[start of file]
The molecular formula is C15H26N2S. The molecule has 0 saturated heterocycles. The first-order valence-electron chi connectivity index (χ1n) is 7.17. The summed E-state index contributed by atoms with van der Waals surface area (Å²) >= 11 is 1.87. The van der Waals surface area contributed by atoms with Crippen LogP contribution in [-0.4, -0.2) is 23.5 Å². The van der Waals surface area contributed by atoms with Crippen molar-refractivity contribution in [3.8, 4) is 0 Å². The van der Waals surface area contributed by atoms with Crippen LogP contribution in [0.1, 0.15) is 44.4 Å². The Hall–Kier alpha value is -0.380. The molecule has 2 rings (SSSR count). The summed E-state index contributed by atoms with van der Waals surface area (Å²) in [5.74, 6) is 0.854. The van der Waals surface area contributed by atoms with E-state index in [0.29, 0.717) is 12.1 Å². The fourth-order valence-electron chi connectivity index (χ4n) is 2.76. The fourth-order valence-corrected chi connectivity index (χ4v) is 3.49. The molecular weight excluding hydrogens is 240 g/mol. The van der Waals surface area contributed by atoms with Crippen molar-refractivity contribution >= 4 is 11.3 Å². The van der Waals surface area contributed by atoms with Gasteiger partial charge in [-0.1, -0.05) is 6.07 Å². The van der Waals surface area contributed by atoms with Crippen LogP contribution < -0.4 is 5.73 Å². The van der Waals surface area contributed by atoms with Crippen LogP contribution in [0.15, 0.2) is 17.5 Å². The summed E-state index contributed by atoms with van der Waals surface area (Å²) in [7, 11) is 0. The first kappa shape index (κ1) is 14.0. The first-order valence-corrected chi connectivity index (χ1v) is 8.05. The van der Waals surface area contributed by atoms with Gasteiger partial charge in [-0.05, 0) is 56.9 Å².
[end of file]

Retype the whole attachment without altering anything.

The molecular formula is C15H26N2S. The molecule has 0 saturated heterocycles. The first-order valence-electron chi connectivity index (χ1n) is 7.17. The summed E-state index contributed by atoms with van der Waals surface area (Å²) >= 11 is 1.87. The van der Waals surface area contributed by atoms with Crippen LogP contribution in [-0.4, -0.2) is 23.5 Å². The van der Waals surface area contributed by atoms with Crippen molar-refractivity contribution in [3.8, 4) is 0 Å². The van der Waals surface area contributed by atoms with Crippen LogP contribution in [0.1, 0.15) is 44.4 Å². The Hall–Kier alpha value is -0.380. The molecule has 2 rings (SSSR count). The summed E-state index contributed by atoms with van der Waals surface area (Å²) in [5.74, 6) is 0.854. The van der Waals surface area contributed by atoms with E-state index in [0.29, 0.717) is 12.1 Å². The fourth-order valence-electron chi connectivity index (χ4n) is 2.76. The fourth-order valence-corrected chi connectivity index (χ4v) is 3.49. The molecular weight excluding hydrogens is 240 g/mol. The van der Waals surface area contributed by atoms with Crippen molar-refractivity contribution >= 4 is 11.3 Å². The van der Waals surface area contributed by atoms with Gasteiger partial charge in [-0.1, -0.05) is 6.07 Å². The van der Waals surface area contributed by atoms with Crippen LogP contribution < -0.4 is 5.73 Å². The van der Waals surface area contributed by atoms with Crippen LogP contribution in [0.15, 0.2) is 17.5 Å². The summed E-state index contributed by atoms with van der Waals surface area (Å²) in [7, 11) is 0. The first kappa shape index (κ1) is 14.0. The first-order valence-corrected chi connectivity index (χ1v) is 8.05. The van der Waals surface area contributed by atoms with Gasteiger partial charge in [-0.05, 0) is 56.9 Å².